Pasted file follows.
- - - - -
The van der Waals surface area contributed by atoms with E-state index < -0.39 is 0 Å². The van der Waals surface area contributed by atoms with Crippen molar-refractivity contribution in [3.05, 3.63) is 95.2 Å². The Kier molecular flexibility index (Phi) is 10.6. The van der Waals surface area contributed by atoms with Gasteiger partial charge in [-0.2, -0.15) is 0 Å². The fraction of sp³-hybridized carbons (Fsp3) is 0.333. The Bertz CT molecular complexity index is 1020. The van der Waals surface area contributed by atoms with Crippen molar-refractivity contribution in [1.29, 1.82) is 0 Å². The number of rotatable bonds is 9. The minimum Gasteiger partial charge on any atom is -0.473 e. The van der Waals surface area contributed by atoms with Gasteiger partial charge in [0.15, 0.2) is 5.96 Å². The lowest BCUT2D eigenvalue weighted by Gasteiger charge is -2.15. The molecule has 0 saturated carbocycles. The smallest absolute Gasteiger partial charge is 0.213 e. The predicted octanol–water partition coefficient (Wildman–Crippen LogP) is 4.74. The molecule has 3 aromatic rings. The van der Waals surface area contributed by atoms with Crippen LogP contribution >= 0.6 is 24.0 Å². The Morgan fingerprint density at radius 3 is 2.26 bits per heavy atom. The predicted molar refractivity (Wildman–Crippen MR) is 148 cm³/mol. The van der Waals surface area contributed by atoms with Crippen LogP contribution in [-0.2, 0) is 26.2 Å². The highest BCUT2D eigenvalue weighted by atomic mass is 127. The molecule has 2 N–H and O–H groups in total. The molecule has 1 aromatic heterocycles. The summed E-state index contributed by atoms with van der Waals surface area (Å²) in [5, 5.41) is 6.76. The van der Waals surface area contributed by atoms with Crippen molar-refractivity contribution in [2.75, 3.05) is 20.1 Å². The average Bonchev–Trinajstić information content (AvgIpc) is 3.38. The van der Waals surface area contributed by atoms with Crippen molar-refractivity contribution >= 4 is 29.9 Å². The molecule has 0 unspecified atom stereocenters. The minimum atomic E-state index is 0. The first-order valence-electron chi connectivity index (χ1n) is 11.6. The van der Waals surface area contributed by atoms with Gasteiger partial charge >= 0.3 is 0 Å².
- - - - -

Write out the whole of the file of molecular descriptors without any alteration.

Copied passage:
The van der Waals surface area contributed by atoms with E-state index < -0.39 is 0 Å². The van der Waals surface area contributed by atoms with Crippen molar-refractivity contribution in [3.05, 3.63) is 95.2 Å². The Kier molecular flexibility index (Phi) is 10.6. The van der Waals surface area contributed by atoms with Gasteiger partial charge in [-0.2, -0.15) is 0 Å². The fraction of sp³-hybridized carbons (Fsp3) is 0.333. The Bertz CT molecular complexity index is 1020. The van der Waals surface area contributed by atoms with Crippen molar-refractivity contribution in [1.29, 1.82) is 0 Å². The number of rotatable bonds is 9. The minimum Gasteiger partial charge on any atom is -0.473 e. The van der Waals surface area contributed by atoms with Gasteiger partial charge in [0.15, 0.2) is 5.96 Å². The lowest BCUT2D eigenvalue weighted by Gasteiger charge is -2.15. The molecule has 0 saturated carbocycles. The smallest absolute Gasteiger partial charge is 0.213 e. The predicted octanol–water partition coefficient (Wildman–Crippen LogP) is 4.74. The molecule has 3 aromatic rings. The van der Waals surface area contributed by atoms with Crippen LogP contribution >= 0.6 is 24.0 Å². The Morgan fingerprint density at radius 3 is 2.26 bits per heavy atom. The predicted molar refractivity (Wildman–Crippen MR) is 148 cm³/mol. The van der Waals surface area contributed by atoms with Crippen LogP contribution in [-0.2, 0) is 26.2 Å². The highest BCUT2D eigenvalue weighted by atomic mass is 127. The molecule has 2 N–H and O–H groups in total. The molecule has 1 aromatic heterocycles. The summed E-state index contributed by atoms with van der Waals surface area (Å²) in [5, 5.41) is 6.76. The van der Waals surface area contributed by atoms with Crippen molar-refractivity contribution in [2.75, 3.05) is 20.1 Å². The average Bonchev–Trinajstić information content (AvgIpc) is 3.38. The van der Waals surface area contributed by atoms with Crippen molar-refractivity contribution >= 4 is 29.9 Å². The molecule has 0 unspecified atom stereocenters. The minimum atomic E-state index is 0. The first-order valence-electron chi connectivity index (χ1n) is 11.6. The van der Waals surface area contributed by atoms with Gasteiger partial charge >= 0.3 is 0 Å².